Please use this identifier to cite or link to this item: http://hdl.handle.net/1893/7426
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dc.contributor.authorWaitt, Corri-
dc.contributor.authorLittle, Anthony-
dc.contributor.authorWolfensohn, Sarah-
dc.contributor.authorHoness, Paul-
dc.contributor.authorBrown, Anthony P-
dc.contributor.authorBuchanan-Smith, Hannah M-
dc.contributor.authorPerrett, David I-
dc.date.accessioned2013-02-24T23:33:45Z-
dc.date.issued2003-11-07-
dc.identifier.urihttp://hdl.handle.net/1893/7426-
dc.description.abstractMale animals of many species use conspicuous coloration to attract mates. Among mammals, primates possess the most brilliant secondary sexual coloration. However, whether colour plays a part in primate female mate choice remains unknown. Adult male rhesus macaques undergo a hormonally regulated increased reddening of facial and anogenital skin during their mating season. We experimentally investigated whether red male facial coloration is preferred by simultaneously presenting female rhesus macaques (n = 6) with computer-manipulated pale and red versions of 24 different male faces. The duration and direction of gaze were measured to discern visual preferences. Females exhibited preferences for the red versions of male faces. It is proposed that male coloration might provide a cue to male quality.en_UK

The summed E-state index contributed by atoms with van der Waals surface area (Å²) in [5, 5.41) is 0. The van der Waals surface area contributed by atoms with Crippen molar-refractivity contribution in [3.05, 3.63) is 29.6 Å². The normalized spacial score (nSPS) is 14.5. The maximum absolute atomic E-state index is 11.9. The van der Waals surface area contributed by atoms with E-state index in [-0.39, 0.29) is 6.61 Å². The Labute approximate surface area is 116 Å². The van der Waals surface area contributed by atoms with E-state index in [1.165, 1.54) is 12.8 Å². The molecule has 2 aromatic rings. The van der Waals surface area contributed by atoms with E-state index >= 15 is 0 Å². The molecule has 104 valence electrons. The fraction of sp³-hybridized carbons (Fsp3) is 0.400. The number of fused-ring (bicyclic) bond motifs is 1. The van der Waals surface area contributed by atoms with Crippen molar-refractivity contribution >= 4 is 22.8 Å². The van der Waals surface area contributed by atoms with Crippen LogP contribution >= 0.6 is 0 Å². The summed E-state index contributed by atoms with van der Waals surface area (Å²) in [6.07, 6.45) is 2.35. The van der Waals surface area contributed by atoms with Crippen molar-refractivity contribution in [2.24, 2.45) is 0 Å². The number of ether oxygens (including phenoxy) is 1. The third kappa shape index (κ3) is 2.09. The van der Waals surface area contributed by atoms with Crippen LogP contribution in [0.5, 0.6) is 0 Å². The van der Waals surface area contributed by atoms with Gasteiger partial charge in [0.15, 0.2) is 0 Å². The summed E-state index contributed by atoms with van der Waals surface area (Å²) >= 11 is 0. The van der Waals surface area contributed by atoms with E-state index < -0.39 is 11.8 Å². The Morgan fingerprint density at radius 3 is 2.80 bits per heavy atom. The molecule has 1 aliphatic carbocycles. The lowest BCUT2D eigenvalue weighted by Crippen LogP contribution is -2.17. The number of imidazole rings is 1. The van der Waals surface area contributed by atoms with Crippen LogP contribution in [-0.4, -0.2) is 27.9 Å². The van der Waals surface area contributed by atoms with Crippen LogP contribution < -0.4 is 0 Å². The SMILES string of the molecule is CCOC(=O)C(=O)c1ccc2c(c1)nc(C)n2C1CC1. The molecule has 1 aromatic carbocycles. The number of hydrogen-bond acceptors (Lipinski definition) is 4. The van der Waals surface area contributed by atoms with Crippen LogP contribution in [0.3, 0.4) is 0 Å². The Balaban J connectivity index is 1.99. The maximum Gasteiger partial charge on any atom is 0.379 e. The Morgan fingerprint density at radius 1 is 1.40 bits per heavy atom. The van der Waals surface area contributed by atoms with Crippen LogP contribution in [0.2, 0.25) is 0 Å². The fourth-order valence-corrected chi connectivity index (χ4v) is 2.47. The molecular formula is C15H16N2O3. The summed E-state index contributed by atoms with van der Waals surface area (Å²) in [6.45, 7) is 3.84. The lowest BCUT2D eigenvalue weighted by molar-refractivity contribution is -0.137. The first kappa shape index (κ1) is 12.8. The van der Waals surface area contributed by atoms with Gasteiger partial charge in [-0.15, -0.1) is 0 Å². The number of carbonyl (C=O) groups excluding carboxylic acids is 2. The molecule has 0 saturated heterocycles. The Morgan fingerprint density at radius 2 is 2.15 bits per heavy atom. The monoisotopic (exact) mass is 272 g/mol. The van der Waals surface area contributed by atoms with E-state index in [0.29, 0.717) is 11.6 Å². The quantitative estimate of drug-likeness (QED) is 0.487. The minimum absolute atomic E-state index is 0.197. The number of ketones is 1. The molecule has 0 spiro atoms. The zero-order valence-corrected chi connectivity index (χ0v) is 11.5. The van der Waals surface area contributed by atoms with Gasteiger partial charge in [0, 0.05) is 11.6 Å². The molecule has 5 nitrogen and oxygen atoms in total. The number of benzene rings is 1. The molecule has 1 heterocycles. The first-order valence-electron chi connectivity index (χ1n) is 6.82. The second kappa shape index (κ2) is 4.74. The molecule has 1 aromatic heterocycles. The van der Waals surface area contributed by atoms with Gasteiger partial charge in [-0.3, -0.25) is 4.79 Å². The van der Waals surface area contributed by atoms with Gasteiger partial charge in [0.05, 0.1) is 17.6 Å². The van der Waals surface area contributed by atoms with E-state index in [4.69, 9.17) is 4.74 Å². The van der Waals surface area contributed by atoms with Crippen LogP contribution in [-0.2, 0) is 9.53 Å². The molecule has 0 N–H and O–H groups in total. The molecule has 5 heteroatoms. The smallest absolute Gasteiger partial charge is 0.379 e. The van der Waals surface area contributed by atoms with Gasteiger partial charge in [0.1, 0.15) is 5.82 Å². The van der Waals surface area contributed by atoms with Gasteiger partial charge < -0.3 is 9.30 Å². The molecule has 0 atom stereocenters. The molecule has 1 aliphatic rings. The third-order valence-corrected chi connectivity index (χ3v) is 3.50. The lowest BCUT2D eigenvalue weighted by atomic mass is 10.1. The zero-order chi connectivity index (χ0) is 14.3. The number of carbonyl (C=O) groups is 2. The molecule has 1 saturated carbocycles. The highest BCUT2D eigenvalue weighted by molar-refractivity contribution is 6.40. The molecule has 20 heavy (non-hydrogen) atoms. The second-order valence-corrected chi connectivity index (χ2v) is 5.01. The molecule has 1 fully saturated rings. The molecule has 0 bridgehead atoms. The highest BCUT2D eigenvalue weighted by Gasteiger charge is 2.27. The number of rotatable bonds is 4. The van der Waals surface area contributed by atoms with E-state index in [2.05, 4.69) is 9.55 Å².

dc.language.isoen-
dc.publisherRoyal Society Publishing-
dc.relationWaitt C, Little A, Wolfensohn S, Honess P, Brown AP, Buchanan-Smith HM & Perrett DI (2003) Evidence from rhesus macaques suggests that male coloration plays a role in female primate mate choice, Proceedings of the Royal Society B: Biological Sciences, 270 (Suppl. 2), pp. S144-S146.-
dc.rightsThe publisher does not allow this work to be made publicly available in this Repository. Please use the Request a Copy feature at the foot of the Repository record to request a copy directly from the author. You can only request a copy if you wish to use this work for your own research or private study.-
dc.subjectsecondary sexual colorationen_UK
dc.subjectmate choiceen_UK
dc.subjectprimatesen_UK
dc.subjectMacaca mulattaen_UK
dc.titleEvidence from rhesus macaques suggests that male coloration plays a role in female primate mate choiceen_UK
dc.typeJournal Articleen_UK
dc.rights.embargodate2999-12-31T00:00:00Z-
dc.rights.embargoreasonThe publisher does not allow this work to be made publicly available in this Repository therefore there is an embargo on the full text of the work.-
dc.identifier.doihttp://dx.doi.org/10.1098/rsbl.2003.0065-
dc.citation.jtitleProceedings of the Royal Society B: Biological Sciences-
dc.citation.issn0962-8452-
dc.citation.volume270-
dc.citation.issueSuppl. 2-
dc.citation.spageS144-
dc.citation.epageS146-
dc.citation.publicationstatusPublished-
dc.citation.peerreviewedRefereed-
dc.type.statusPublisher version (final published refereed version)-
dc.author.emailh.m.buchanan-smith@stir.ac.uk-
dc.citation.date25/07/2003-
dc.contributor.affiliationUniversity of Oxford-
dc.contributor.affiliationPsychology-
dc.contributor.affiliationUniversity of St Andrews-
dc.contributor.affiliationUniversity of Oxford-
dc.contributor.affiliationHarlan UK-
dc.contributor.affiliationPsychology-
dc.contributor.affiliationUniversity of St Andrews-
dc.rights.embargoterms2999-12-31-
dc.rights.embargoliftdate2999-12-31-
dc.identifier.isi000186662700005-
Appears in Collections:Psychology Journal Articles

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